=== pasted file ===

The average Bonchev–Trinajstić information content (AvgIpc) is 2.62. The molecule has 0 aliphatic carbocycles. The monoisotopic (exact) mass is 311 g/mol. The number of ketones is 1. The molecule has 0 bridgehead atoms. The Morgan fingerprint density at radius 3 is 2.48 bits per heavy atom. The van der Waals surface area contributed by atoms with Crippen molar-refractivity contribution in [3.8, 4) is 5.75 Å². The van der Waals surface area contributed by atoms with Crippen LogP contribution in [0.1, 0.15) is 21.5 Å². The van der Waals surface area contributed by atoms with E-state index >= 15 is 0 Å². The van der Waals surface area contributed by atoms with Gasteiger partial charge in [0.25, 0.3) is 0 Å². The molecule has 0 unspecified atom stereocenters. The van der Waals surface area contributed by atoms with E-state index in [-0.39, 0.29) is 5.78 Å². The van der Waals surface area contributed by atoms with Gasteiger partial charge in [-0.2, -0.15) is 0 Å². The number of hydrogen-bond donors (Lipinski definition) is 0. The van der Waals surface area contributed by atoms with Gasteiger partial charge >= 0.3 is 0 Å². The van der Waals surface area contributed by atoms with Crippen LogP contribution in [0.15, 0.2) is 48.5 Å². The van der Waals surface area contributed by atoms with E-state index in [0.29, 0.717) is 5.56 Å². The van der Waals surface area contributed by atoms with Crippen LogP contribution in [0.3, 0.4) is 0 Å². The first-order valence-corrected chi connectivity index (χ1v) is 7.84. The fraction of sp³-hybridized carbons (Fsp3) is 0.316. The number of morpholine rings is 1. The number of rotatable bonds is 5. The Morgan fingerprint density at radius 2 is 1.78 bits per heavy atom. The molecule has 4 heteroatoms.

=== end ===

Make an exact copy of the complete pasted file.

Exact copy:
The average Bonchev–Trinajstić information content (AvgIpc) is 2.62. The molecule has 0 aliphatic carbocycles. The monoisotopic (exact) mass is 311 g/mol. The number of ketones is 1. The molecule has 0 bridgehead atoms. The Morgan fingerprint density at radius 3 is 2.48 bits per heavy atom. The van der Waals surface area contributed by atoms with Crippen molar-refractivity contribution in [3.8, 4) is 5.75 Å². The van der Waals surface area contributed by atoms with Crippen LogP contribution in [0.1, 0.15) is 21.5 Å². The van der Waals surface area contributed by atoms with E-state index >= 15 is 0 Å². The van der Waals surface area contributed by atoms with Gasteiger partial charge in [0.25, 0.3) is 0 Å². The molecule has 0 unspecified atom stereocenters. The van der Waals surface area contributed by atoms with E-state index in [-0.39, 0.29) is 5.78 Å². The van der Waals surface area contributed by atoms with Gasteiger partial charge in [-0.2, -0.15) is 0 Å². The number of hydrogen-bond donors (Lipinski definition) is 0. The van der Waals surface area contributed by atoms with Gasteiger partial charge >= 0.3 is 0 Å². The van der Waals surface area contributed by atoms with Crippen LogP contribution in [0.15, 0.2) is 48.5 Å². The van der Waals surface area contributed by atoms with E-state index in [0.29, 0.717) is 5.56 Å². The van der Waals surface area contributed by atoms with Crippen LogP contribution in [0.3, 0.4) is 0 Å². The first-order valence-corrected chi connectivity index (χ1v) is 7.84. The fraction of sp³-hybridized carbons (Fsp3) is 0.316. The number of morpholine rings is 1. The number of rotatable bonds is 5. The Morgan fingerprint density at radius 2 is 1.78 bits per heavy atom. The molecule has 4 heteroatoms.